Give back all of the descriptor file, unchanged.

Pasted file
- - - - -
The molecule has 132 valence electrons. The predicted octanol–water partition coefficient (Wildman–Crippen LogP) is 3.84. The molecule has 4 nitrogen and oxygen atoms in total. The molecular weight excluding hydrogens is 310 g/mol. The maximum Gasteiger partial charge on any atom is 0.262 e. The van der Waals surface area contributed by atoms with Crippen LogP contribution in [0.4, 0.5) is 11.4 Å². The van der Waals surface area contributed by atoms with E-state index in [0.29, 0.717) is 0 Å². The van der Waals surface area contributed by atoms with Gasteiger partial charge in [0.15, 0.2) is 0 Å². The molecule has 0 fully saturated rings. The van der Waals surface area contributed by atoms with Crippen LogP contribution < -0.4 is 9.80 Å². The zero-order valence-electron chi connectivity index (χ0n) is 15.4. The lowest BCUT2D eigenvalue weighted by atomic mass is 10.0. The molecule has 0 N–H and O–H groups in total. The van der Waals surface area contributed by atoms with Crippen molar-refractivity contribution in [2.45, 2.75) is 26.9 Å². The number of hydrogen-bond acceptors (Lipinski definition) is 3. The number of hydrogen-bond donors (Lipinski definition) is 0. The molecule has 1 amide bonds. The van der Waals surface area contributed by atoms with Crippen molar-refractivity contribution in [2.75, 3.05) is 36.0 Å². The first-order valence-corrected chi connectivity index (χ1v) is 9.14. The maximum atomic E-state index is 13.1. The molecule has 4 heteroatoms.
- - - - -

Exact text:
The molecule has 132 valence electrons. The predicted octanol–water partition coefficient (Wildman–Crippen LogP) is 3.84. The molecule has 4 nitrogen and oxygen atoms in total. The molecular weight excluding hydrogens is 310 g/mol. The maximum Gasteiger partial charge on any atom is 0.262 e. The van der Waals surface area contributed by atoms with Crippen LogP contribution in [0.4, 0.5) is 11.4 Å². The van der Waals surface area contributed by atoms with E-state index in [0.29, 0.717) is 0 Å². The van der Waals surface area contributed by atoms with Gasteiger partial charge in [0.15, 0.2) is 0 Å². The molecule has 0 fully saturated rings. The van der Waals surface area contributed by atoms with Crippen LogP contribution < -0.4 is 9.80 Å². The zero-order valence-electron chi connectivity index (χ0n) is 15.4. The lowest BCUT2D eigenvalue weighted by atomic mass is 10.0. The molecule has 0 N–H and O–H groups in total. The van der Waals surface area contributed by atoms with Crippen molar-refractivity contribution in [2.45, 2.75) is 26.9 Å². The number of hydrogen-bond acceptors (Lipinski definition) is 3. The number of hydrogen-bond donors (Lipinski definition) is 0. The molecule has 1 amide bonds. The van der Waals surface area contributed by atoms with Crippen molar-refractivity contribution in [2.75, 3.05) is 36.0 Å². The first-order valence-corrected chi connectivity index (χ1v) is 9.14. The maximum atomic E-state index is 13.1. The molecule has 4 heteroatoms.